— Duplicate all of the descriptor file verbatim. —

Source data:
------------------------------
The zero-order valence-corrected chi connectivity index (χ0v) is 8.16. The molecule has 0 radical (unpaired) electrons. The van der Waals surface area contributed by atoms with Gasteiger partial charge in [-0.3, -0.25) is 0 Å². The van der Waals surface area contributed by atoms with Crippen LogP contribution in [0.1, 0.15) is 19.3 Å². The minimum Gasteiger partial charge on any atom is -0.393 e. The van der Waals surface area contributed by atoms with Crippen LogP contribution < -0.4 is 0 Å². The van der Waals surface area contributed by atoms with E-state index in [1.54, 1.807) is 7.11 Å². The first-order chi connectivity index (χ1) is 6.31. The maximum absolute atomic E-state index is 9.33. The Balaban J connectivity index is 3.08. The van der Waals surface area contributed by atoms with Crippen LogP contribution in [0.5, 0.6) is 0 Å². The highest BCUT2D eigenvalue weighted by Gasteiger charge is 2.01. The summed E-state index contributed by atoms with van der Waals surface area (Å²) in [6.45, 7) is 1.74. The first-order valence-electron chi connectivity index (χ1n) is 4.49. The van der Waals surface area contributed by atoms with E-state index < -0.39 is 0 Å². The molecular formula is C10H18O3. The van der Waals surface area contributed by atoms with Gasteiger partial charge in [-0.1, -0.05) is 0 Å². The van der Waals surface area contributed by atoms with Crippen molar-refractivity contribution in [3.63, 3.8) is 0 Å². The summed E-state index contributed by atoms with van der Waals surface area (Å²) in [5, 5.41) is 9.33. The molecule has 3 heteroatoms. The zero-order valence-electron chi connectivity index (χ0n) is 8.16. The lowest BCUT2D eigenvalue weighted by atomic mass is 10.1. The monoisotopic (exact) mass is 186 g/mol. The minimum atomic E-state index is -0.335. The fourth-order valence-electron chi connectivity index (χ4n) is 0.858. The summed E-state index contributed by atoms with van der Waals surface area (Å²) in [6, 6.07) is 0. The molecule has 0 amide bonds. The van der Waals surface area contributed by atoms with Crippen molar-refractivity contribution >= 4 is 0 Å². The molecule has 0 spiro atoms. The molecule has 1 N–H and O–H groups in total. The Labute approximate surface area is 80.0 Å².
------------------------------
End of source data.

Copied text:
The zero-order valence-corrected chi connectivity index (χ0v) is 8.16. The molecule has 0 radical (unpaired) electrons. The van der Waals surface area contributed by atoms with Gasteiger partial charge in [-0.3, -0.25) is 0 Å². The van der Waals surface area contributed by atoms with Crippen LogP contribution in [0.1, 0.15) is 19.3 Å². The minimum Gasteiger partial charge on any atom is -0.393 e. The van der Waals surface area contributed by atoms with Crippen LogP contribution < -0.4 is 0 Å². The van der Waals surface area contributed by atoms with E-state index in [1.54, 1.807) is 7.11 Å². The first-order chi connectivity index (χ1) is 6.31. The maximum absolute atomic E-state index is 9.33. The Balaban J connectivity index is 3.08. The van der Waals surface area contributed by atoms with Crippen LogP contribution in [0.5, 0.6) is 0 Å². The highest BCUT2D eigenvalue weighted by Gasteiger charge is 2.01. The summed E-state index contributed by atoms with van der Waals surface area (Å²) in [6.45, 7) is 1.74. The first-order valence-electron chi connectivity index (χ1n) is 4.49. The van der Waals surface area contributed by atoms with E-state index < -0.39 is 0 Å². The molecular formula is C10H18O3. The van der Waals surface area contributed by atoms with Gasteiger partial charge in [-0.1, -0.05) is 0 Å². The van der Waals surface area contributed by atoms with Crippen molar-refractivity contribution in [3.63, 3.8) is 0 Å². The summed E-state index contributed by atoms with van der Waals surface area (Å²) in [5, 5.41) is 9.33. The molecule has 3 heteroatoms. The zero-order valence-electron chi connectivity index (χ0n) is 8.16. The lowest BCUT2D eigenvalue weighted by atomic mass is 10.1. The monoisotopic (exact) mass is 186 g/mol. The minimum atomic E-state index is -0.335. The fourth-order valence-electron chi connectivity index (χ4n) is 0.858. The summed E-state index contributed by atoms with van der Waals surface area (Å²) in [6, 6.07) is 0. The molecule has 0 amide bonds. The van der Waals surface area contributed by atoms with Crippen molar-refractivity contribution >= 4 is 0 Å². The molecule has 0 spiro atoms. The molecule has 1 N–H and O–H groups in total. The Labute approximate surface area is 80.0 Å².